In the 1890 Veterans’ Census, Levi gave his regiment and time of service, but did not state that he had any war-related disabilities.  At the time he was living in Dauphin Borough.  Unfortunately, the remainder of the census was lost to fire and there is no substitute for that year which could give us information on who was living in his household in 1890.

By 1900, the last census in which Levi was enumerated before his death in 1903, his wife Catherine had returned to the household, where it was indicated that the couple had been married for 44 years (marriage date approximately 1856).  Levi was still working as a railroad watchman and the family was living in Middle Paxton Township.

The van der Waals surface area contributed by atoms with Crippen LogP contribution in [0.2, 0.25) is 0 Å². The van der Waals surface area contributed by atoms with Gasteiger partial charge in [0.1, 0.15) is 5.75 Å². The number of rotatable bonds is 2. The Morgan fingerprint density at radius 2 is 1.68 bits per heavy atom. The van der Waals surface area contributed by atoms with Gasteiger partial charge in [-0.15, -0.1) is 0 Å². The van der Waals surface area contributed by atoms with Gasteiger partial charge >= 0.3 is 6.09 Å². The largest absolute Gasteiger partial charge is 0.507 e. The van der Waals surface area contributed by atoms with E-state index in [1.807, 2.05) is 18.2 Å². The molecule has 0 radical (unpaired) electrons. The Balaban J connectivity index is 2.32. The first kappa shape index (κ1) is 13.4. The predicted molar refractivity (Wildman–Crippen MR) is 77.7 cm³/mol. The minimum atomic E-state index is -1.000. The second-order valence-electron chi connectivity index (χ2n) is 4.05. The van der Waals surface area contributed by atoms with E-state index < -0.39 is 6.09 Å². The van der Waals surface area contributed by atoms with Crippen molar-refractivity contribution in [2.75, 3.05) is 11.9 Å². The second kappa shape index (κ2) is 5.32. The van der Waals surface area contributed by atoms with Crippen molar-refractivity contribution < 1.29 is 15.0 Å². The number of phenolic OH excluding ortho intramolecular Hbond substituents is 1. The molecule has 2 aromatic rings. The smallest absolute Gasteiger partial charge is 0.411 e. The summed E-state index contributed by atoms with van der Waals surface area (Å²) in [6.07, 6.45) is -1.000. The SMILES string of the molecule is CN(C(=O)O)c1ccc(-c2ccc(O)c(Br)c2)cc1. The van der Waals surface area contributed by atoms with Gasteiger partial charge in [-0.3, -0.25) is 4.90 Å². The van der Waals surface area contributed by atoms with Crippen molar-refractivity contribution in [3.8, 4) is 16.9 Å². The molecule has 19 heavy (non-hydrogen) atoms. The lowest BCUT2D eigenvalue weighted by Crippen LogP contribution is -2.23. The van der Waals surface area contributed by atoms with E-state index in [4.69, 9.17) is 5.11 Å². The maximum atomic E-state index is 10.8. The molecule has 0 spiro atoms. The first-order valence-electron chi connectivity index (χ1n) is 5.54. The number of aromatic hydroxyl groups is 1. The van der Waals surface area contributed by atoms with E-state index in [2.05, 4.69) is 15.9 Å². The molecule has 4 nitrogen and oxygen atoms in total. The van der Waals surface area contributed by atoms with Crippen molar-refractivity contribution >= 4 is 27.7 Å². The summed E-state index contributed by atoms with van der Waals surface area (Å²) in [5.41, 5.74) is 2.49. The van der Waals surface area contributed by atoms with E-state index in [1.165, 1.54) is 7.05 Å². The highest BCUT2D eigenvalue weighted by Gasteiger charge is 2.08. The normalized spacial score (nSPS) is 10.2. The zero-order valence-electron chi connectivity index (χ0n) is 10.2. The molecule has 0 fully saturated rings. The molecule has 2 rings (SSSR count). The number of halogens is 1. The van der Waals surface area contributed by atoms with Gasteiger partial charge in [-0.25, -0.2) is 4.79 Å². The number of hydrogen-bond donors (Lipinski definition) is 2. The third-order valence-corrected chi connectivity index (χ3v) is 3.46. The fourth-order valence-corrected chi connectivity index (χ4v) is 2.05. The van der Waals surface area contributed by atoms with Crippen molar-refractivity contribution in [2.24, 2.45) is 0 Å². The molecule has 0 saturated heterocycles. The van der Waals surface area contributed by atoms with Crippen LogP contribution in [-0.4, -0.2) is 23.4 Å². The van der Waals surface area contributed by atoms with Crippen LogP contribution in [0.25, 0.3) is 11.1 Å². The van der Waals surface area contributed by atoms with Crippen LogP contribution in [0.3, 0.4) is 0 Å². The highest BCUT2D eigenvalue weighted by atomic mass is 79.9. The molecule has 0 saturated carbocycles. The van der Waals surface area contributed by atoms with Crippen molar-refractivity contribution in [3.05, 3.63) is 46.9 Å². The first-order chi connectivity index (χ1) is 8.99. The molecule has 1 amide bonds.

A connection not previously made before research was done for this blog post was that Levi’s brother, Joshua Ditty was also a Civil War veteran who served in the 192nd Pennsylvania Infantry.  Joshua’s name appears on the Millersburg Civil War Soldier Monument as “J. B. Ditty.”


Joshua Ditty is buried at the Halifax United Methodist Church Cemetery, Halifax, Dauphin County.  More information about him can be found at his Findagrave Memorial.


Pennsylvania Veterans’ Index Cards are from the Pennsylvania Archives.  The news clipping is from the on-line resources of the Library of Congress, Chronicling America.  Census information is from resources available on Ancestry.com.